"I personally believe it is a new era, new era for treatment, new era for prevention," said Michel Sidibe, executive director of UNAIDS, the Joint United Nations Program on HIV and AIDS.
Some 34.2 million people worldwide were living with the AIDS virus at the end last year, a slight rise from the previous year as better treatment helps patients live longer.
Most of them live in low- and middle-income countries, where a record 8 million people received life-saving drugs last year, the report found. That's up from 6.6 million in 2010, and puts the world on track to meet a U.N. goal of having 15 million people in those hard-hit regions on treatment by 2015.
The report comes days before the world's largest AIDS conference opens in the nation's capital with the goal of finally "turning the tide" on the epidemic and stemming the spread of the HIV virus.
Treatment is one of the keys to doing that because it doesn't just save the lives of people living with HIV. Recent research shows early treatment, so patients stay healthy, also makes them far less likely to infect others.
"We need to get that number up as rapidly as possible," said Chris Collins of amFAR, the Foundation for AIDS Research, who called the 2011 increase in treatment higher than expected. "If we can get to scale with AIDS treatment, we're not only saving lives but we're preventing infection and beginning to end this epidemic."
The UNAIDS report found there were 1.7 million deaths from the virus last year, down from 1.8 million.
Better, the new data show 2.5 million people became infected with HIV last year — 100,000 fewer than in 2010. New infections have fallen by nearly 20 per cent worldwide in the past decade.
Perhaps most encouraging is the steady drop in new infections in children, mostly due to treating HIV-infected pregnant women so they don't pass the virus to their babies. About 330,000 children became infected in 2011, almost half the number that were being infected at the epidemic's peak in 2003.
The world spent $16.8 billion battling AIDS in the hard-hit countries last year. Sidibe said an important reason for the progress is that affected countries are paying more of their share — for the first time, totalling a bit more than wealthier donor nations paid — as they see the fruits of the investment. South Africa alone spent nearly $2 billion last year.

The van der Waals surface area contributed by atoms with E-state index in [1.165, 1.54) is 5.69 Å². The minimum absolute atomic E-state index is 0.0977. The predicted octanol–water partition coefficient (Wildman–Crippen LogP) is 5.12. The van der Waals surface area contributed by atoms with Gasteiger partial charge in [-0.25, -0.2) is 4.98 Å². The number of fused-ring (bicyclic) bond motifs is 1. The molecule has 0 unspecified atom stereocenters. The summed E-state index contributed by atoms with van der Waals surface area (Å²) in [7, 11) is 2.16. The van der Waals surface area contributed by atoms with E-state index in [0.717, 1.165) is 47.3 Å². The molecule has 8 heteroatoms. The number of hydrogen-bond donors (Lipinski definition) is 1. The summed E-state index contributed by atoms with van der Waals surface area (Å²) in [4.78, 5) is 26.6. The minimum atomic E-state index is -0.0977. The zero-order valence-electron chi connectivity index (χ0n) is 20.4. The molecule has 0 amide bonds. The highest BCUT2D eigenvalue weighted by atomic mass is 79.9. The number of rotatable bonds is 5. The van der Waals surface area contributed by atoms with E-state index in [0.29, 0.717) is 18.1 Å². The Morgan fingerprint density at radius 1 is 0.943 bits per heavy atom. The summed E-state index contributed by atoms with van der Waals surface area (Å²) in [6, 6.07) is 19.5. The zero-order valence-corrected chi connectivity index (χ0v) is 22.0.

But, "we are still short $7 billion" of the yearly total it will take to get to the 2015 treatment goal, Sidibe warned, urging increased spending despite the global financial crisis.
—Young people ages 15 to 24 account for 40 per cent of new infections — twice as many young women as men, the report found.
—Nearly 60 per cent of the 1.5 million pregnant women living with HIV in poor countries received effective anti-AIDS medications. Another international goal is to nearly eliminate infections at birth.
—New infections continue to rise in some parts of the world, including eastern Europe and central Asia. Even in the United States, they're holding steady.
—And dozens of countries have laws that fuel HIV spread in such ways as criminalizing same-sex sexual activity, so that populations at high-risk are too scared to be tested or treated.
Some countries are scaling up treatment at a dramatic pace — including Botswana and Namibia that have the majority of their residents who qualify for AIDS drugs now on them, said World Health Organization AIDS director Dr. Gottfried Hirnschall. A key is to shift away from providing the drugs only through expensive doctors and clinics, and instead through community programs that also offer peer counselling and other services that encourage people to keep taking the medicine.
A WHO study shows that resistance to the drugs is growing slowly in poor countries despite the rapid increase in medication use.
Now the WHO is urging poor countries to use the medicines in ways that maximize their chances of preventing new infections. While the U.S. advises people with HIV to start treatment as early as possible, that's not financially possible in poor countries, where the WHO advises starting once a person's immune system weakens to a certain degree.
But Hirnschall cited important exceptions. Up to half of HIV-infected people in ongoing relationships have partners who still are free of the virus, and those people need treatment regardless of their immune strength, he said. Rwanda and Zambia have begun implementing that policy, and more than a dozen other countries are considering it.